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Kaysville honors fallen heroes
May 30, 2013 | 1045 views | 0 0 comments | 17 17 recommendations | email to a friend | print
GEN. ROBERT C. OAKS addresses a crowd gathered in the Kaysville City cemetery on Memorial Day.   
Photo by Louise R. Shaw | Davis Clipper
GEN. ROBERT C. OAKS addresses a crowd gathered in the Kaysville City cemetery on Memorial Day. Photo by Louise R. Shaw | Davis Clipper


Clipper Staff Writer

KAYSVILLE — Some march, some fly and some sail off around the world, said General Robert C. Oaks of the men and women in the United States military.

We owe our thanks to the hundreds of those in the military who have paid the ultimate sacrifice, he told the audience.

“They all do it to secure and to preserve the freedom we enjoy,” he said. “Our freedom is something to be cherished. We are a very fortunate people.”

One by one, he read the names of his classmates or squadron mates who made the final sacrifice.

“They made one more take-off than landing,” he said, “never returning home to enjoy the freedom for which they offered their lives.” 

Oaks was the keynote speaker at Kaysville’s Memorial Day program, held in the Kaysville cemetery on Monday. 

It was one of several events held throughout Davis County to celebrate the national holiday and to remember those who have given their lives in the service, as well as loved ones who have died.

The program included the Davis High drum line accompanying the presentation of the colors by American Legion Farmington Post 27 Honor Guard, a rifle volley honoring fallen veterans and a playing of taps by Bugles Across America.

In introducing Oaks, retired Col. Steven Hall called him an “exceptional citizen.”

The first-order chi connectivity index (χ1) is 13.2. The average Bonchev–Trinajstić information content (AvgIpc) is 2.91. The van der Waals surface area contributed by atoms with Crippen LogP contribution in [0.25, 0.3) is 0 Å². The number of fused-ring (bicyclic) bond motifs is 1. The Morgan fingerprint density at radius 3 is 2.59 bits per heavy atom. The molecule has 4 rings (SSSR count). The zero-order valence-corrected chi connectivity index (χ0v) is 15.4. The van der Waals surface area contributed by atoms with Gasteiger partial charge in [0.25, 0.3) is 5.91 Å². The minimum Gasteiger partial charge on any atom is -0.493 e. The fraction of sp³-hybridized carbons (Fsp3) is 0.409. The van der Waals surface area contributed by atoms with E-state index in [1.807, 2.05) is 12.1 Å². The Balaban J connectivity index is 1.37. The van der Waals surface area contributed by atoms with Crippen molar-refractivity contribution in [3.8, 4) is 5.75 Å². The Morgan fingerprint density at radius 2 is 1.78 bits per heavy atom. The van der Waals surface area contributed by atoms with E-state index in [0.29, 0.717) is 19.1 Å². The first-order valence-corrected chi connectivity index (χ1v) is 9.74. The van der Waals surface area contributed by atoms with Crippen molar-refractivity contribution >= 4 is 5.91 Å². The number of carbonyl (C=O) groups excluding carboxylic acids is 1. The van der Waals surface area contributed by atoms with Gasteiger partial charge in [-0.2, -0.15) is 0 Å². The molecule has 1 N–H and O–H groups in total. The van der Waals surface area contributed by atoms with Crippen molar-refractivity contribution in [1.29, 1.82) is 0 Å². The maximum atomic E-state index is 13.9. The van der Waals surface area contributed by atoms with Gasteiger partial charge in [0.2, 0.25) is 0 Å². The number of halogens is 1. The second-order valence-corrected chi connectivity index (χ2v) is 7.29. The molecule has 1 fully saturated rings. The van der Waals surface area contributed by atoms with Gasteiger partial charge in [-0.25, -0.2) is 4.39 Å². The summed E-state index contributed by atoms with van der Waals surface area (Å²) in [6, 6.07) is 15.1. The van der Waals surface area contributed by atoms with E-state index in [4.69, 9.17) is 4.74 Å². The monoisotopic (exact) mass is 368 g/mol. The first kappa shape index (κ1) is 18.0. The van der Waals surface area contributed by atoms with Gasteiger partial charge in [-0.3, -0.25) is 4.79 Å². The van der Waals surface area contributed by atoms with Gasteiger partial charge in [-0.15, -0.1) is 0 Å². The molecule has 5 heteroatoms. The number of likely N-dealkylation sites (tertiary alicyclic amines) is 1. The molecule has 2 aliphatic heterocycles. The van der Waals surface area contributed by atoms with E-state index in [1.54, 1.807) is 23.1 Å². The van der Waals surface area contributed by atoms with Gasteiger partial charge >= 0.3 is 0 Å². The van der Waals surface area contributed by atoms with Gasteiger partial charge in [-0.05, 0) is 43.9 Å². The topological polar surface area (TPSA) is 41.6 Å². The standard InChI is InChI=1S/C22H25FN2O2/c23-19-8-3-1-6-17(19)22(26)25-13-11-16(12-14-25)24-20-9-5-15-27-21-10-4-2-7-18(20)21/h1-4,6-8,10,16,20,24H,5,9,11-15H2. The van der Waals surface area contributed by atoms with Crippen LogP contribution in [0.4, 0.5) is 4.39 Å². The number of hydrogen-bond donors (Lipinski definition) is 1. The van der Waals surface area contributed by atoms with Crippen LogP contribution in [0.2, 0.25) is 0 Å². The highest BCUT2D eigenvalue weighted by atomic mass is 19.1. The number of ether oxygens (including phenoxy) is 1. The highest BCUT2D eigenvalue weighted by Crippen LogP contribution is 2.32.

At one time, Oaks was Commander in Chief of the Allied Air Forces in Central Europe. 

He flew 188 combat missions over Southeast Asia and has logged more than 4,000 flying hours, including 300 combat hours.

Oaks shared the history of Memorial Day celebrations, once called Decoration Day, and read from the journal of a World War II veteran who flew missions in a B-17 and was shot down over enemy territory on his 24th flight, but who managed to find his way home.

Of those who flew in B-17s over Europe, 30,000 were killed or are missing in action and another 30,000 were taken as prisoners of war, he said, something he called “tremendous losses.”

“We have left some of our finest blood spread around the world to demonstrate our commitment to freedom,” he said, after listing the cemeteries from Normandy in France to Punchbowl in Hawaii. 

Quoting a passage he read in a cemetery abroad, he said, “We gave you our todays so you can have your tomorrows.” 

“We can honor their deaths by how we live and how we conduct ourselves,” he said. “We can use each day more productively.”

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